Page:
be given opportunities for social or soft interactions by using rules of engagement for tools and applications that will substitute for physical interaction.
To create a feeling of fellowship and belonging, organisations need to:
be honest, frank and always clear and constructive
create and encourage the right environment for social interaction
challenge their learners
connect people and ideas.
On the opposite side of the coin, the following signs all indicate that any attempt at virtual learning is doomed to fail:
a thorough analysis has not been performed of the available technology
employees are not prepared for the shift to virtual learning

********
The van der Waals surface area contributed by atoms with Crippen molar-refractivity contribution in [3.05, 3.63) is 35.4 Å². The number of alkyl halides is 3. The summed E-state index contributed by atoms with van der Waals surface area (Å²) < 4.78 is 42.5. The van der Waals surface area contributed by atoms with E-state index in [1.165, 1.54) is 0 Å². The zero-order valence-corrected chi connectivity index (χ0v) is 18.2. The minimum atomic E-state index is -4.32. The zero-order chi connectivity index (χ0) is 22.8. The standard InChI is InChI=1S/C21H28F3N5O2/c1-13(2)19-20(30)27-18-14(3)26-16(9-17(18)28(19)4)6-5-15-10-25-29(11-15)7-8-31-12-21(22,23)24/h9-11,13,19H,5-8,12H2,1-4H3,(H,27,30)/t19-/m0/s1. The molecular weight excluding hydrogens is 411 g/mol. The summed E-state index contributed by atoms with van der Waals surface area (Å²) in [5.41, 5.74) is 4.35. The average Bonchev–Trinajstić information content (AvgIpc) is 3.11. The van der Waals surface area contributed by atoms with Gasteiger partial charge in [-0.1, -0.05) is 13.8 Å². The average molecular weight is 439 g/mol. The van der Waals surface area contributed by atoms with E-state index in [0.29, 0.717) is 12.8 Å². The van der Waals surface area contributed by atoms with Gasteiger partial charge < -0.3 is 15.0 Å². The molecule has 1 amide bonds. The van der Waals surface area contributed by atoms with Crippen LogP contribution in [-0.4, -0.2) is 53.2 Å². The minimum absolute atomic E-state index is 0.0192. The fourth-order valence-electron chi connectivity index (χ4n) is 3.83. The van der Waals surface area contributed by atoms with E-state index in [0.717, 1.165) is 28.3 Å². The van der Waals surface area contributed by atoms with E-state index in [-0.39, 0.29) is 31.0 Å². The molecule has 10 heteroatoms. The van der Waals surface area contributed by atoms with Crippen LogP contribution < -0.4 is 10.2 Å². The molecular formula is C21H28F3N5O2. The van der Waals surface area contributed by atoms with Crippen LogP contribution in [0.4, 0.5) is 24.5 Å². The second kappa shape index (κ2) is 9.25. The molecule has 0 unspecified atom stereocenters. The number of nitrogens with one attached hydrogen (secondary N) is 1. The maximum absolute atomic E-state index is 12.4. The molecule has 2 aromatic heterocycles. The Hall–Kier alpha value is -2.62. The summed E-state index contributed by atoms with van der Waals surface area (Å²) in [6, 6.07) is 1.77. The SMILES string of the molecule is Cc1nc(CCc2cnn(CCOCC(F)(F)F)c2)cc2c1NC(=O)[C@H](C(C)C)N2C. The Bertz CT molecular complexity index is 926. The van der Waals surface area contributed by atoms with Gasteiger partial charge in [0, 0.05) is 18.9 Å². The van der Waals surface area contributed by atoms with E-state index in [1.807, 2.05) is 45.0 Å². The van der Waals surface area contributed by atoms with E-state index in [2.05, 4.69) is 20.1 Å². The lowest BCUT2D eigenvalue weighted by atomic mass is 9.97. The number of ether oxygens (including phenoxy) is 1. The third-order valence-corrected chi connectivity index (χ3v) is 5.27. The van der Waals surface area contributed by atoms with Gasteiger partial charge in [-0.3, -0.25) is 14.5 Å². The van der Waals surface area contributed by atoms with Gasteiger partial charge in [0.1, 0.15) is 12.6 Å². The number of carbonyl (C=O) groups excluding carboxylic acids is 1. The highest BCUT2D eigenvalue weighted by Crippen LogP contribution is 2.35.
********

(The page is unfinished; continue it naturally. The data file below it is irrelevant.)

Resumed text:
facilitators do not know how to deliver training virtually
the organisation thinks that virtual training means VILT
the training to be delivered is not learner-focussed.
Making virtual learning work
As remote working becomes more and more the norm for many people, all organisations need to find flexible ways to communicate with and to develop their remote workforces. Virtual learning is a practical, affordable and effective way of helping learners in quite personal and individual ways. However, in order to be effective, virtual learning does need a strategy and deliberate intention in its application.